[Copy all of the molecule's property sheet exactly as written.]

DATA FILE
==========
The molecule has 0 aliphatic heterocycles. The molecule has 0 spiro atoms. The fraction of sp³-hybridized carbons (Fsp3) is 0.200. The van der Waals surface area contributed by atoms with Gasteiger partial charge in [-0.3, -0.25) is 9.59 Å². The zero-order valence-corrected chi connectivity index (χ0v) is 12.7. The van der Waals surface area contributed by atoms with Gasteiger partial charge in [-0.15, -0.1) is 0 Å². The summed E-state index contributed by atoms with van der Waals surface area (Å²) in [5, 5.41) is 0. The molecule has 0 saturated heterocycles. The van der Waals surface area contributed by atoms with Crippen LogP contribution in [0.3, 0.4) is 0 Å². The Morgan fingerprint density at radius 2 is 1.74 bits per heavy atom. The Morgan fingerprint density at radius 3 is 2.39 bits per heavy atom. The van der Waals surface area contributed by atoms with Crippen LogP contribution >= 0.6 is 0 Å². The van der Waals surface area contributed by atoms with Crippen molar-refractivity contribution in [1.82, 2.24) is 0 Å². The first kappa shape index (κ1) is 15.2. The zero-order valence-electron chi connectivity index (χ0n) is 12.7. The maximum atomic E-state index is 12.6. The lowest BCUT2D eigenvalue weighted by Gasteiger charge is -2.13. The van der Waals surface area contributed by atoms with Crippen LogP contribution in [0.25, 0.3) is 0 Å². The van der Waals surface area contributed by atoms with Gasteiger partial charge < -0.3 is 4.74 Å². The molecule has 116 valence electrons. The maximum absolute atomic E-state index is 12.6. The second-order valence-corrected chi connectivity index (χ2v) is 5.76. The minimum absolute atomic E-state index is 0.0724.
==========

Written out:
The molecule has 0 aliphatic heterocycles. The molecule has 0 spiro atoms. The fraction of sp³-hybridized carbons (Fsp3) is 0.200. The van der Waals surface area contributed by atoms with Gasteiger partial charge in [-0.3, -0.25) is 9.59 Å². The zero-order valence-corrected chi connectivity index (χ0v) is 12.7. The van der Waals surface area contributed by atoms with Gasteiger partial charge in [-0.15, -0.1) is 0 Å². The summed E-state index contributed by atoms with van der Waals surface area (Å²) in [5, 5.41) is 0. The molecule has 0 saturated heterocycles. The van der Waals surface area contributed by atoms with Crippen LogP contribution in [0.3, 0.4) is 0 Å². The Morgan fingerprint density at radius 2 is 1.74 bits per heavy atom. The Morgan fingerprint density at radius 3 is 2.39 bits per heavy atom. The van der Waals surface area contributed by atoms with Crippen LogP contribution >= 0.6 is 0 Å². The van der Waals surface area contributed by atoms with Crippen molar-refractivity contribution in [1.82, 2.24) is 0 Å². The first kappa shape index (κ1) is 15.2. The zero-order valence-electron chi connectivity index (χ0n) is 12.7. The maximum atomic E-state index is 12.6. The lowest BCUT2D eigenvalue weighted by Gasteiger charge is -2.13. The van der Waals surface area contributed by atoms with Crippen LogP contribution in [0.25, 0.3) is 0 Å². The van der Waals surface area contributed by atoms with Gasteiger partial charge < -0.3 is 4.74 Å². The molecule has 116 valence electrons. The maximum absolute atomic E-state index is 12.6. The second-order valence-corrected chi connectivity index (χ2v) is 5.76. The minimum absolute atomic E-state index is 0.0724.